So this is how Zermelo-Fraenkel set theory solves the problem of Russell's paradox. But where lies the problem in having a set of all sets? In Zermelo-Fraenkel set theory the answer is quite easy to see: we have the rule that we can construct from any set and any property, a new set with elements of the original set that exactly satisfy the property. But if there is a set of all sets, let's call it $$V$$, then we can get Russell's paradoxical set from taking those elements from $$V$$ that are not contained in themselves.

Thus, if the set of all sets were a set in Zermelo-Fraenkel's set theory, then Russell's paradox would also give us a set of sets that do not contain themselves.

This is not the only solution to Russell's paradox. Another logical option, would be to not restrict what sets are by laying out rules for constructing sets, but by laying out bounds for which properties we consider appropriate enough to define sets. In particular, we can consider only properties that avoid a certain type of bad self-reference. This is the basis behind Quine's New Foundations set theory. In this theory it is possible to have a set of all sets, and not have problems with Russell's paradox.

• Thank you. Just to confirm, "This is why Russell's set can exist in Naive set theory." Is that correct? I thought Russell's set can't exist (The set of all sets that are not members of themselves cannot be a member of itself, and it also can't not be a member itself. No such set exists). – user27343 Jun 20 '19 at 22:56
• @user27343 The fact that the Russell set can be proven to exist in naive set theory, and that this leads to a contradiction means that naive set theory is inconsistent. – spaceisdarkgreen Jun 20 '19 at 23:19
• Got it. Thanks. – user27343 Jun 21 '19 at 2:11

ZF does not allow you to say “the set of all objects that...”. Instead it only allows you say “the set of all objects in $$A$$ that...”, where $$A$$ is some set. This avoids the paradox because “the set of all sets in A that do not contain themselves” is not paradoxically forced to contain itself... it just won’t be in $$A$$.

But even allowing this restricted form of comprehension has consequences. One such consequence is that there can be no set $$U$$ of all sets. If there were, we get back the paradox, since “the set of all sets in $$U$$ that do not contain themselves” is exactly the same thing as “the set of all sets that do not contain themselves”.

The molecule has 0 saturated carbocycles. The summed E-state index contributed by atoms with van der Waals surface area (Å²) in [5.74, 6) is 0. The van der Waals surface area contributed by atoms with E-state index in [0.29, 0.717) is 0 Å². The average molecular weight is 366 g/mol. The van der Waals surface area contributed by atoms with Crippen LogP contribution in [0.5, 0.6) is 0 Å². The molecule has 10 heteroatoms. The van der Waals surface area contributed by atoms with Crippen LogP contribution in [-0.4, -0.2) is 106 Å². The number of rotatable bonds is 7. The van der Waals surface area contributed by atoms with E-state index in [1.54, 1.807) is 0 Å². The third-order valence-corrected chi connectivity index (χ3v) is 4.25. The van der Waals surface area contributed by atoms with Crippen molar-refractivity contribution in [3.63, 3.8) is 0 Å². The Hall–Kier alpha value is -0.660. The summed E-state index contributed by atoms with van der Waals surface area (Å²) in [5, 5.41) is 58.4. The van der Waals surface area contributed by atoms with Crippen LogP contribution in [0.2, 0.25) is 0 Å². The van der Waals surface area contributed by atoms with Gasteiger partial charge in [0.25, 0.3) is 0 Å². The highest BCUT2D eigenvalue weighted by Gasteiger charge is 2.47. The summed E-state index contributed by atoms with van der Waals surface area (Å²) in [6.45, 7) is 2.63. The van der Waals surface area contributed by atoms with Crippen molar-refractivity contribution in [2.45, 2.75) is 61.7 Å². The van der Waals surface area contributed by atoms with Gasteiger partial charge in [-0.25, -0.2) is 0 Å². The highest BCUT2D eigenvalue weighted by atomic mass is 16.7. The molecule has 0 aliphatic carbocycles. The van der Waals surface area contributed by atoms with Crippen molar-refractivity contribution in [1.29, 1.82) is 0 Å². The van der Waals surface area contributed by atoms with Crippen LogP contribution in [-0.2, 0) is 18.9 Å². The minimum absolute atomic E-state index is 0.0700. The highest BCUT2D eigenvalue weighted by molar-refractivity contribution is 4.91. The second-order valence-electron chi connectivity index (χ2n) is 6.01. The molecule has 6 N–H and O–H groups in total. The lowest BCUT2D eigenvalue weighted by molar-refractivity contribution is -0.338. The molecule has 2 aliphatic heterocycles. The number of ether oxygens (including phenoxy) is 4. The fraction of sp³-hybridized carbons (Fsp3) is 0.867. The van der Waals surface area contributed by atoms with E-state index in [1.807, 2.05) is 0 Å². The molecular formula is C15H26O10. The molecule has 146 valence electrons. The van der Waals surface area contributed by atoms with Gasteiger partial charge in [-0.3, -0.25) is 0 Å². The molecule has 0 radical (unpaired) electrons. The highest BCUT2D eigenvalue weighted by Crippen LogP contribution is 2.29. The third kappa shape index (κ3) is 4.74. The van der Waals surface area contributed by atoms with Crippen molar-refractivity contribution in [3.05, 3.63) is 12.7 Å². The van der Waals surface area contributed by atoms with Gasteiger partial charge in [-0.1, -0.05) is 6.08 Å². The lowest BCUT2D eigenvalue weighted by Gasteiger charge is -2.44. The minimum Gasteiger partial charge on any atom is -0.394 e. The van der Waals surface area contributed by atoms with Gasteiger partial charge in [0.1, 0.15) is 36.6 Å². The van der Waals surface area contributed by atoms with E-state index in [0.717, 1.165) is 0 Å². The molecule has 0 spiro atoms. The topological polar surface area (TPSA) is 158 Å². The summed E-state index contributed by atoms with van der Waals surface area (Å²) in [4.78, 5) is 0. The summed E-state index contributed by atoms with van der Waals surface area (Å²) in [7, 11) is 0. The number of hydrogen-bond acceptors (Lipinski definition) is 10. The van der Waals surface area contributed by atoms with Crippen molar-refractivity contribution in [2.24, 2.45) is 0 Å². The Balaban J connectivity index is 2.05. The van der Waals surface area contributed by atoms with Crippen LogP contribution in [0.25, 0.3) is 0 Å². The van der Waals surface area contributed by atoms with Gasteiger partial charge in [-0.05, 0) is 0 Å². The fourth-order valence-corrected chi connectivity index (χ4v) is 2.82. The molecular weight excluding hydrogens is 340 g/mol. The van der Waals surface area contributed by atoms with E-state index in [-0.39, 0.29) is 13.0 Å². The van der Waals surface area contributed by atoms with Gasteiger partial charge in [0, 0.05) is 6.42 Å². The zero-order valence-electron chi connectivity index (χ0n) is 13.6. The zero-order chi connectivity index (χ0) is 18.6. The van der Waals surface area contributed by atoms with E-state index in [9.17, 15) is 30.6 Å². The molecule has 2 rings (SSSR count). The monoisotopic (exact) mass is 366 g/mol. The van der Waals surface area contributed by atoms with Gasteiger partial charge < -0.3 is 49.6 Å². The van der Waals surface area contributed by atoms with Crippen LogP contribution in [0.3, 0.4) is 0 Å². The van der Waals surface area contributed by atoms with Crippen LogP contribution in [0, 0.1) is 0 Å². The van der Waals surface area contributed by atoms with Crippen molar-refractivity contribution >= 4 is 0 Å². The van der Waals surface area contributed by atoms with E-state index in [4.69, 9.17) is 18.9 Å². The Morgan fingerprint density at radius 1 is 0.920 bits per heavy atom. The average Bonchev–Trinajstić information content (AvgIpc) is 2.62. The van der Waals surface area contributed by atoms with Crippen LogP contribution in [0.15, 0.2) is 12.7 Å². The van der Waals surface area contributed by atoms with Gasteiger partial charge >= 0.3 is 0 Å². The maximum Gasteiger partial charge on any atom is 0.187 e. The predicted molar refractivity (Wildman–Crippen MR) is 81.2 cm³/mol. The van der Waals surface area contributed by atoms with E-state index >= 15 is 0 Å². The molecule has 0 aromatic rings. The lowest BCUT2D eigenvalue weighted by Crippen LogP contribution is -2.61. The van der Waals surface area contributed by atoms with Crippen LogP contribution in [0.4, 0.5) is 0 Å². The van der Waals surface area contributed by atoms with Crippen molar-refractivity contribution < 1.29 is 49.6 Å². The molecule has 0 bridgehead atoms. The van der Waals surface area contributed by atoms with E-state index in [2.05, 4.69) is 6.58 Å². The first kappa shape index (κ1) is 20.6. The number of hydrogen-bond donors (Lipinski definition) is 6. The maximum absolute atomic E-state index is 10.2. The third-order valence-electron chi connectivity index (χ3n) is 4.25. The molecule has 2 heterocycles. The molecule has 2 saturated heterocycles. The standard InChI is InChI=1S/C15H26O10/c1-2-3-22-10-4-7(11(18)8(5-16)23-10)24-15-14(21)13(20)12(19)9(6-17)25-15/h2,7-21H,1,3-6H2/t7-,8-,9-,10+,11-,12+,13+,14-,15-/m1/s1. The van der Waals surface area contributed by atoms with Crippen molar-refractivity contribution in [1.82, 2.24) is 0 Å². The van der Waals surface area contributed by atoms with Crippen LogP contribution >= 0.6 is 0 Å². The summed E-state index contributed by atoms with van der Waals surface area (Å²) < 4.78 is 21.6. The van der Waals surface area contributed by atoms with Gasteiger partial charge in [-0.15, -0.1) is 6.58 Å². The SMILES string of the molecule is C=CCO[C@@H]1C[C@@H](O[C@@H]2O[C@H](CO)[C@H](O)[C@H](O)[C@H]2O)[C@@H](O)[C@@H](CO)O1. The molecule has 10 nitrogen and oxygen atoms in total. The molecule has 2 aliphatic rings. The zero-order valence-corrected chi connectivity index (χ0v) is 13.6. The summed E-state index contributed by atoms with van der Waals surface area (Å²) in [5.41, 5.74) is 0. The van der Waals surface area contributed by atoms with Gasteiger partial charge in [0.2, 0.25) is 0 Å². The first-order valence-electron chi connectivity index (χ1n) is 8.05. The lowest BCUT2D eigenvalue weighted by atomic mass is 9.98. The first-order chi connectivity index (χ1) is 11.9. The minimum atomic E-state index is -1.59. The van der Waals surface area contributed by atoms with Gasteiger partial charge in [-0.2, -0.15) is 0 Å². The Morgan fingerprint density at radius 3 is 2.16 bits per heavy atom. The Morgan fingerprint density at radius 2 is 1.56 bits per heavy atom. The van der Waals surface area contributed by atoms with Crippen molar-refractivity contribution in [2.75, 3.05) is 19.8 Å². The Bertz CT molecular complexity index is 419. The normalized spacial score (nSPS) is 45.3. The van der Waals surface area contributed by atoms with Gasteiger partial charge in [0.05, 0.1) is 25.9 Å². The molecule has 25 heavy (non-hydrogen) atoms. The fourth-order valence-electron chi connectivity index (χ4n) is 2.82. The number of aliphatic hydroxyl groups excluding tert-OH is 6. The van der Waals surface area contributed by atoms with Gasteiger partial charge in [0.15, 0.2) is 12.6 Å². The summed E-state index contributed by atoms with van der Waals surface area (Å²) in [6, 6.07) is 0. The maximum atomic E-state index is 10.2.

As others have already noted, New Foundations is an alternative approach to ZF that both avoids Russell’s paradox (and all known paradoxes) and allows a universal set. However it puts a lot more restrictions on what kind of properties can be the “...” in “the set of all objects that ...”. For instance, “is not an element of itself” must not be an allowed property. The nature of these restrictions are somewhat obscure at first pass, which at least partially accounts for the NF approach being much less popular than ZF despite whatever advantages might be perceived in having a universal set.

If the set of all sets exists, then you can take the subset of the sets not containing themselves and once again get the contradiction. Thus also the set of all sets cannot exist (or rather cannot exist as a set).

ZF is a list of axioms for sets. The set of all sets is what one calls a class and classes have axioms which are less restrictive.

• This assumes that you can make a set by taking some of the elements in an existing set, defined by a property such as "does not contain itself". ZF has an axiom to claim that this is possible, but the cost of that is that a set of all sets cannot exist. In some other set theories different trade-offs are made. – hmakholm left over Monica Jun 19 '19 at 19:06